I got on my bike for the first time in ten days after feeling the wrath of Campylobacter Jejuni in my GI tract.  Food poisoning.  Doing my own detective work I imagine I contracted this bacteria while training in the rain on one of the farm roads around Harrisonburg.  This kind of food poisoning is usually contracted from animal feces.  So my breakdown has me riding in the rain, kicking up some cow poop run-off from my tires onto my water bottle nipple, and then taking a swig unknowingly while training, ending five weeks of intense training and not having a result to show for the effort.  Today's my last day of a 5-day probiotic pill regimen and although my insides are still in a twist, the realization I won't get another chance to prove myself on the road for 5-6 months is the hardest pill to swallow and is causing me the most discomfort.

But like Kevin, I found comfort in the effort when I rode Wednesday with Jeremiah Bishop and Nick Waite.  Despite not riding in some time, the 10 pound lighter and super rested (muscularly at least) version of me, made for a day of proving to myself and reminding myself where I had was, where I am now, and where I am going.  I'm not good at easing into anything and went for it on the 211 climb from New Market named "Super Lee".  I surprised myself and set the Strava KOM with a vertical ascent measure above 1400 and a climb averaging 6.9% gradient and 5.9km in distance.  Season is already over and that effort to most seems pointless giving that I'm not even supposed to be training yet.  It's the off-season!  But I needed that effort.  I needed to know I was okay and that my mind was strong and could handle it.  Sometimes the efforts that don't matter or lead to a goal, the ones you can't quantify or qualify, are the ones that matter the most.  With all the distractions I have going on I couldn't be more ready to focus on the training and goals that take me from the coffee shop I am sitting in write now, to the top step of the podium at an NRC race next year.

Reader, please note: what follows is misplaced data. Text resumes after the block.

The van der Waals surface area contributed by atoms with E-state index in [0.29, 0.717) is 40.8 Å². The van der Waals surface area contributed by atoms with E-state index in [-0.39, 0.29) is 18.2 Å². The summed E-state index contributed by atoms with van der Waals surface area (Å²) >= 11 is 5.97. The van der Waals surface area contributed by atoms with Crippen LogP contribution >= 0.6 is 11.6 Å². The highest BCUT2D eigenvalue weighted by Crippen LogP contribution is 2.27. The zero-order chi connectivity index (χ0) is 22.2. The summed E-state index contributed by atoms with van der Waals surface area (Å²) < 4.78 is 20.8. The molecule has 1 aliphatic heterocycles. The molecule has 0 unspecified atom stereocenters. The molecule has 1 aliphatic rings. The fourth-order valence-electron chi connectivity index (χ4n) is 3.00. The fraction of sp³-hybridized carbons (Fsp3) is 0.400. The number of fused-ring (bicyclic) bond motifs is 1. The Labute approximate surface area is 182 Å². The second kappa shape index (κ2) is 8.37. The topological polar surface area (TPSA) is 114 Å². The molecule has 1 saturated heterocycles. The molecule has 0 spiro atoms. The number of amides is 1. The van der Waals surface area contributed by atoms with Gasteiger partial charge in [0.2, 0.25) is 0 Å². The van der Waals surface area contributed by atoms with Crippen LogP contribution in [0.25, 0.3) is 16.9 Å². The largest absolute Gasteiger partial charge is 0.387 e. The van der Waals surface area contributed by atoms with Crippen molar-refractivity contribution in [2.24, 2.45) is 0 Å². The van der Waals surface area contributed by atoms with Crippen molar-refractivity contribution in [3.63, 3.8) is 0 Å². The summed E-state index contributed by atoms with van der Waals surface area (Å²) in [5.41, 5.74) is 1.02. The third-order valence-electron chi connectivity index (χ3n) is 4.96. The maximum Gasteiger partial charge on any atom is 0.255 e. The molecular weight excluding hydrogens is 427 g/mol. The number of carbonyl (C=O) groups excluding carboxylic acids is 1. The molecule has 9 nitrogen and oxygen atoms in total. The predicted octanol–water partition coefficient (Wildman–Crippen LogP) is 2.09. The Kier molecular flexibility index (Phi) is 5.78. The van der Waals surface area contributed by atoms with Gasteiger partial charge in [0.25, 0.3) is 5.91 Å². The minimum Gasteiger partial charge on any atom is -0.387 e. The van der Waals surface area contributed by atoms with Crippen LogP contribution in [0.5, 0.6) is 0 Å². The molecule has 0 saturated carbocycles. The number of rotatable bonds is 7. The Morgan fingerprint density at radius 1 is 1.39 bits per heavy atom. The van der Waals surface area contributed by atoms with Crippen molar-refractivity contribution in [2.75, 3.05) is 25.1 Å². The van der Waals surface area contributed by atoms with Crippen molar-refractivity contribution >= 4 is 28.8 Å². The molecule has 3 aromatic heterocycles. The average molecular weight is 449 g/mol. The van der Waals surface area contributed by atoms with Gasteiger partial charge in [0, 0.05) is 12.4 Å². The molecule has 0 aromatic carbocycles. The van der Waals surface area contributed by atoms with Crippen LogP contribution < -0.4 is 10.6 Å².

Calm before the storm.

Friday, September 6, 2013

The boy with the wolf tattoo.

Only 24 hours left until the start of the Bucks County Classic.  A race with a rich cycling history and promise that anything is possible.  In 2000 Tornado Tom Boonen himself raced, still as an amateur, placing second in the race I've been training so hard for.  Boonen went on to win the World Road Race Championships in 2005, the green jersey in the Tour De France in 2007 and Paris-Roubaix, 4 times!

Alright I'm not even trying to create some comparison between the path that I think I'm headed and the path Boonen took, primarily because he's a sprinter, and I am not.  I will also never try cocaine.  So there's that.